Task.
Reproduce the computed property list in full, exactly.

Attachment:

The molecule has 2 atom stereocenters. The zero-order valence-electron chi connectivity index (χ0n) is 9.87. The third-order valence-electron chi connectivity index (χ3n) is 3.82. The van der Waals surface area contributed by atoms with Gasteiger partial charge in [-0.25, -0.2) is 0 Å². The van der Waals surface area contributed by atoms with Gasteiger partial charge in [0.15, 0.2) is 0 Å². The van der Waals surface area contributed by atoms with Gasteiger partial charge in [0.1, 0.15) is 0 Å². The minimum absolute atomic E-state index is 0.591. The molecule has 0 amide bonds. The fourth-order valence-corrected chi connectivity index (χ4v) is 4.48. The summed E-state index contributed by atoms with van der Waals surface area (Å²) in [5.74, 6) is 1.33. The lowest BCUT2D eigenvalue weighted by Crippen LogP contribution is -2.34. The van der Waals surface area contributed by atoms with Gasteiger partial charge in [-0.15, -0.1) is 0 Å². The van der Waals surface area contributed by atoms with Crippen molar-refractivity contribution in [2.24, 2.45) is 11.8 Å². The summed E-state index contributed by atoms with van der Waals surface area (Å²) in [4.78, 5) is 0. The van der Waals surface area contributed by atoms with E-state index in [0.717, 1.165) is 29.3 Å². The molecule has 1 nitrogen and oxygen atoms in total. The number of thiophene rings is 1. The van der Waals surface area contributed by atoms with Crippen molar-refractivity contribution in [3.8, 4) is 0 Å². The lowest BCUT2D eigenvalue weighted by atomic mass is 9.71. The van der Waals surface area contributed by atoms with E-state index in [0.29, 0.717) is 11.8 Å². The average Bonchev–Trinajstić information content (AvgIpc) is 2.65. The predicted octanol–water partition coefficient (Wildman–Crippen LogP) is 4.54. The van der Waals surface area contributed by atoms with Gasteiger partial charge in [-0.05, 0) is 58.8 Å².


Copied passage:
The molecule has 2 atom stereocenters. The zero-order valence-electron chi connectivity index (χ0n) is 9.87. The third-order valence-electron chi connectivity index (χ3n) is 3.82. The van der Waals surface area contributed by atoms with Gasteiger partial charge in [-0.25, -0.2) is 0 Å². The van der Waals surface area contributed by atoms with Gasteiger partial charge in [0.15, 0.2) is 0 Å². The van der Waals surface area contributed by atoms with Gasteiger partial charge in [0.1, 0.15) is 0 Å². The minimum absolute atomic E-state index is 0.591. The molecule has 0 amide bonds. The fourth-order valence-corrected chi connectivity index (χ4v) is 4.48. The summed E-state index contributed by atoms with van der Waals surface area (Å²) in [5.74, 6) is 1.33. The lowest BCUT2D eigenvalue weighted by Crippen LogP contribution is -2.34. The van der Waals surface area contributed by atoms with Gasteiger partial charge in [-0.15, -0.1) is 0 Å². The van der Waals surface area contributed by atoms with Crippen molar-refractivity contribution in [2.24, 2.45) is 11.8 Å². The summed E-state index contributed by atoms with van der Waals surface area (Å²) in [4.78, 5) is 0. The van der Waals surface area contributed by atoms with E-state index in [0.717, 1.165) is 29.3 Å². The molecule has 1 nitrogen and oxygen atoms in total. The number of thiophene rings is 1. The van der Waals surface area contributed by atoms with Crippen molar-refractivity contribution in [3.8, 4) is 0 Å². The lowest BCUT2D eigenvalue weighted by atomic mass is 9.71. The van der Waals surface area contributed by atoms with E-state index in [0.29, 0.717) is 11.8 Å². The average Bonchev–Trinajstić information content (AvgIpc) is 2.65. The predicted octanol–water partition coefficient (Wildman–Crippen LogP) is 4.54. The van der Waals surface area contributed by atoms with Gasteiger partial charge in [-0.05, 0) is 58.8 Å².